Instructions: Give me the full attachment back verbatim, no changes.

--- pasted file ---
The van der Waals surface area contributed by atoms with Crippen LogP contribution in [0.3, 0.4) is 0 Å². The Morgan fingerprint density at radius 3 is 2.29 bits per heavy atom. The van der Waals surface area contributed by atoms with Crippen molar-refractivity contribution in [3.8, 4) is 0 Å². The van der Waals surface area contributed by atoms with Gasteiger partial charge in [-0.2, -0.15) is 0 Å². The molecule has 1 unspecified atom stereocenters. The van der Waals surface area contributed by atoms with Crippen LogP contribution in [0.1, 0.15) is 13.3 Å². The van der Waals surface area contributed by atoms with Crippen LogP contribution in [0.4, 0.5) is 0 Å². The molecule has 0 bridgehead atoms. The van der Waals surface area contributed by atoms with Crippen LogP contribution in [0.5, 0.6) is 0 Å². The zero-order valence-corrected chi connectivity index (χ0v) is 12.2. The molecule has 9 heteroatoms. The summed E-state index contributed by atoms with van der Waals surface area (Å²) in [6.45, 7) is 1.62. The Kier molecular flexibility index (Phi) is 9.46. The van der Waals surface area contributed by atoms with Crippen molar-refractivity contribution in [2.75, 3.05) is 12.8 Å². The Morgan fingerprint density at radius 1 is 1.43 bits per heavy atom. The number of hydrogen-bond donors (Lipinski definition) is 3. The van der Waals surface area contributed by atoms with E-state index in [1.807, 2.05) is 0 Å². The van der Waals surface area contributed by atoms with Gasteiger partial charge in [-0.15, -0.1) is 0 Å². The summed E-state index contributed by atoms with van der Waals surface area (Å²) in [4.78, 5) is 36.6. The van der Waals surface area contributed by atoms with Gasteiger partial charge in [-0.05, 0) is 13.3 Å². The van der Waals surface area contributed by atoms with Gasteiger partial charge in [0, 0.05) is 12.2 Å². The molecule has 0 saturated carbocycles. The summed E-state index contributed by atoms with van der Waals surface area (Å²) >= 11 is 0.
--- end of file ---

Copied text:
The van der Waals surface area contributed by atoms with Crippen LogP contribution in [0.3, 0.4) is 0 Å². The Morgan fingerprint density at radius 3 is 2.29 bits per heavy atom. The van der Waals surface area contributed by atoms with Crippen molar-refractivity contribution in [3.8, 4) is 0 Å². The van der Waals surface area contributed by atoms with Gasteiger partial charge in [-0.2, -0.15) is 0 Å². The molecule has 1 unspecified atom stereocenters. The van der Waals surface area contributed by atoms with Crippen LogP contribution in [0.1, 0.15) is 13.3 Å². The van der Waals surface area contributed by atoms with Crippen LogP contribution in [0.4, 0.5) is 0 Å². The molecule has 0 bridgehead atoms. The van der Waals surface area contributed by atoms with Crippen LogP contribution in [0.5, 0.6) is 0 Å². The zero-order valence-corrected chi connectivity index (χ0v) is 12.2. The molecule has 9 heteroatoms. The summed E-state index contributed by atoms with van der Waals surface area (Å²) in [6.45, 7) is 1.62. The Kier molecular flexibility index (Phi) is 9.46. The van der Waals surface area contributed by atoms with Crippen molar-refractivity contribution in [2.75, 3.05) is 12.8 Å². The Morgan fingerprint density at radius 1 is 1.43 bits per heavy atom. The number of hydrogen-bond donors (Lipinski definition) is 3. The van der Waals surface area contributed by atoms with E-state index in [1.807, 2.05) is 0 Å². The van der Waals surface area contributed by atoms with Gasteiger partial charge in [-0.15, -0.1) is 0 Å². The summed E-state index contributed by atoms with van der Waals surface area (Å²) in [4.78, 5) is 36.6. The van der Waals surface area contributed by atoms with Gasteiger partial charge in [-0.05, 0) is 13.3 Å². The van der Waals surface area contributed by atoms with Gasteiger partial charge in [0, 0.05) is 12.2 Å². The molecule has 0 saturated carbocycles. The summed E-state index contributed by atoms with van der Waals surface area (Å²) >= 11 is 0.